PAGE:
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What can your store digitally? Are you duplicating files? You may be able to eliminate some of the files and folders you’ve used in the past. If you’re storing files on your computer, make sure you are doing regular back-ups.

Here’re some storage ideas for creating a smooth filing system:

  • Create a meeting folder – Put all “items to be discussed” in there along with items that need to be handed off, reports that need to be given, etc. It’ll help you be prepared for meetings and save you stress in the even that a meeting is moved up.
  • Create a WOR folder – So much of our messy papers are things that are on hold until someone else responds or acts. Corral them in a WOR (Waiting on Response) folder. Check it every few days for outstanding actions you may need to follow-up on.
  • Storage boxes – Use inexpensive storage boxes to keep archived files and get them out of your current file space.
  • Magazine boxes – Use magazine boxes or binders to store magazines and catalogs you really want to store. Please make sure you really need them for reference or research, otherwise recycle them, or give away.
  • Reading folder – Designate a file for print articles and documents you want to read that aren’t urgent.
  • Archive files – When a project is complete, put all of the materials together and file them away. Keep your “working folders” for projects in progress.
  • File weekly – Don’t let your filing pile up. Put your papers in a “To File” folder and file everything once a week.

Learn more tips on organizing your files here: How to Organize Your Files for Better Productivity

7. Clear off Your Desk

Remove everything, clean it thoroughly and put back only those items that are essential for daily use.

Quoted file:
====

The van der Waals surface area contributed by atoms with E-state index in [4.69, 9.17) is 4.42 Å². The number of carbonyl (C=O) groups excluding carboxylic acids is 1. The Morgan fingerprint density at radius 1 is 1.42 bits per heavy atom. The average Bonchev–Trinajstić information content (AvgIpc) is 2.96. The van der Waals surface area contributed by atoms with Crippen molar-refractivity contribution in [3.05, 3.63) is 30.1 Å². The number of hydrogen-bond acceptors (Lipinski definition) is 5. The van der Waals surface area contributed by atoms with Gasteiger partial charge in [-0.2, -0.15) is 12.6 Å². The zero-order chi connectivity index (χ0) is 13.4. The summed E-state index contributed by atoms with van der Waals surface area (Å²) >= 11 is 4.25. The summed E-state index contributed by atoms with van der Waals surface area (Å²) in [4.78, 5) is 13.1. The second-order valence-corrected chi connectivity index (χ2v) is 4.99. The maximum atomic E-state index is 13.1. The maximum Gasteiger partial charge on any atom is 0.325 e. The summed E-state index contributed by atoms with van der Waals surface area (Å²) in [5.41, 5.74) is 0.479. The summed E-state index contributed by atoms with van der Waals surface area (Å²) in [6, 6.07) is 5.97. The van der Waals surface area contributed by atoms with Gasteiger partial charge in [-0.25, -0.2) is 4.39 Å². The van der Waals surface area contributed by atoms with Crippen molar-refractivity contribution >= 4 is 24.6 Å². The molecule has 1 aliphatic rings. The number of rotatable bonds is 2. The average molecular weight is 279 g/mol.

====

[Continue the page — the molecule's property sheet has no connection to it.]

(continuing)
If you have difficulty declutter stuff, this Declutter Formula will help you throw away stuff without regretting later.

8. Organize your Desktop

Now that you’ve streamlined your desktop, it’s a good idea to organize it.

Use desktop organizers or containers to organize the items on your desk. Use trays for papers, containers for smaller items.

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Don’t forget your computer desktop! Make sure the files or images are all in organized folders. I’d recommend you clear your computer desktop everyday before you leave work.

9. Organize Your Drawers

Put items used together in the same drawer space, stamps with envelopes, sticky pads with notepads, etc.

Use drawer organizers for little items – paper clips, tacks, etc. Use a separate drawer for personal items.

10. Separate Inboxes

If you work regularly with other people, create a folder, tray, or inbox for each.

11. Clear Your Piles

Hopefully with your new organized office, you won’t create piles of paper anymore, but you still have to sort through the old ones.

Go through the pile (a little at a time if necessary) and put it in the appropriate place or dump it.

12. Sort Mails

Don’t just stick mail in a pile to be sorted or rifle through and take out the pieces you need right now. Sort it as soon as you get it – To act, To read, To file, To delegate or hand off. .

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13. Assign Discard Dates

You don’t need to keep every piece of paper indefinitely. Mark on files or documents when they can be tossed or shredded.

Some legal or financial documents must be kept for specified length of time. Make sure you know what those requirements are.

14. Filter Your Emails

Some emails are important to read, others are just not that important.

When you use the filter system to label different types of emails, you know their priority and which to reply first.

Take a look at these tips to achieve inbox zero: The Ultimate Way to get to Inbox Zero

15. Straighten Your Desk

At the end of the day, do a quick straighten, so you have a clean start the next day.

Bottom Line

Use one tip or try them all. The amount of effort you put into creating and maintaining an efficient work area will pay off in a big way.

Instead of spending time looking for things and shuffling piles, you’ll be able to spend your time…well…working and you’ll enjoy being clutter free!

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Featured photo credit: Alesia Kazantceva via unsplash.com